Rethinking the Tip Jar

A new take on an old classic

It's true, most individuals no longer carry cash regularly. So, what happens when you'd like to tip someone? We've all experienced this, whether it's a band performing at a nearby pub, the hotel's housekeeping staff, or the shuttle driver taking you to the airport. These individuals still deserve a tip, and we pondered how to accomplish this in our contemporary digital era.

My role

  • Lead the design team through the conceptualizing and ideation phase

  • Presented concepts to stakeholders

A product manager at Netspend initially conceived the idea. He imagined a method for individuals to tip with their smartphones and shared his concept with the design team. We proceeded with brainstorming meetings before independently developing our interpretations. From the beginning, I was determined to maintain a minimalistic approach. I desired zero disturbances. Users should be able to launch the app, tip someone, and complete the process. If the user interface was cluttered and distracting, it could prolong the time it takes to send a tip and discourage people from using the product.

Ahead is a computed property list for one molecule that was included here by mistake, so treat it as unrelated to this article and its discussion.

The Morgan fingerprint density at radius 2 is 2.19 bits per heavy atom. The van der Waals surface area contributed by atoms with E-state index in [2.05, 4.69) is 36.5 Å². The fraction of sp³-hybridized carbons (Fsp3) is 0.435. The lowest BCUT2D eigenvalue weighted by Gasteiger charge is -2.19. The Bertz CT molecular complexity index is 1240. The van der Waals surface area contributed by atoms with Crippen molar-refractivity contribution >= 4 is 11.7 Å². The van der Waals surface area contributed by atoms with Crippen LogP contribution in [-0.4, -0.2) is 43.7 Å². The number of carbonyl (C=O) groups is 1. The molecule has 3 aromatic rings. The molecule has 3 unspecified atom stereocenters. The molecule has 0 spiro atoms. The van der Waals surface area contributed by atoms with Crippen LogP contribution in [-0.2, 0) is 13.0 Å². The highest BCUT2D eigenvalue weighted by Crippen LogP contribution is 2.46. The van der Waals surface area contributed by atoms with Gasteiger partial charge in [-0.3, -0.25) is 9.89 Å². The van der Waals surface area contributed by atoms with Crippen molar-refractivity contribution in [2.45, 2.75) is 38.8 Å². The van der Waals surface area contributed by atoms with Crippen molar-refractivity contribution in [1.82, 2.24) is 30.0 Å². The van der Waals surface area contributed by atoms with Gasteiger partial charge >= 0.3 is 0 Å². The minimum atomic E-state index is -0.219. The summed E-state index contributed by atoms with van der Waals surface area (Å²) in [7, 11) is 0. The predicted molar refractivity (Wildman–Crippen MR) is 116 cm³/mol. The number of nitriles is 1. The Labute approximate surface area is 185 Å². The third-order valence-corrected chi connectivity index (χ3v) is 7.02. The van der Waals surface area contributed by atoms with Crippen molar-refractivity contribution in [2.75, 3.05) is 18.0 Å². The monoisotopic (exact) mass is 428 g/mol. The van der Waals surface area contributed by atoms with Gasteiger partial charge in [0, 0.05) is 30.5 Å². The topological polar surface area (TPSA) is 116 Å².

Tipping someone in four easy steps

1. The first screen an existing user would see when opening the app. Zero distractions.

2. The user can find someone in three simple ways: users nearby on the map, by scanning the user’s tipcode or looking up by username.

3. Add the amount to tip and slide to send (I decided to use a 'slide to send' action to help prevent accidental taps).

4. All done! I also decided to let the person getting tips to have an option for an automatic “thank you message” like seen above.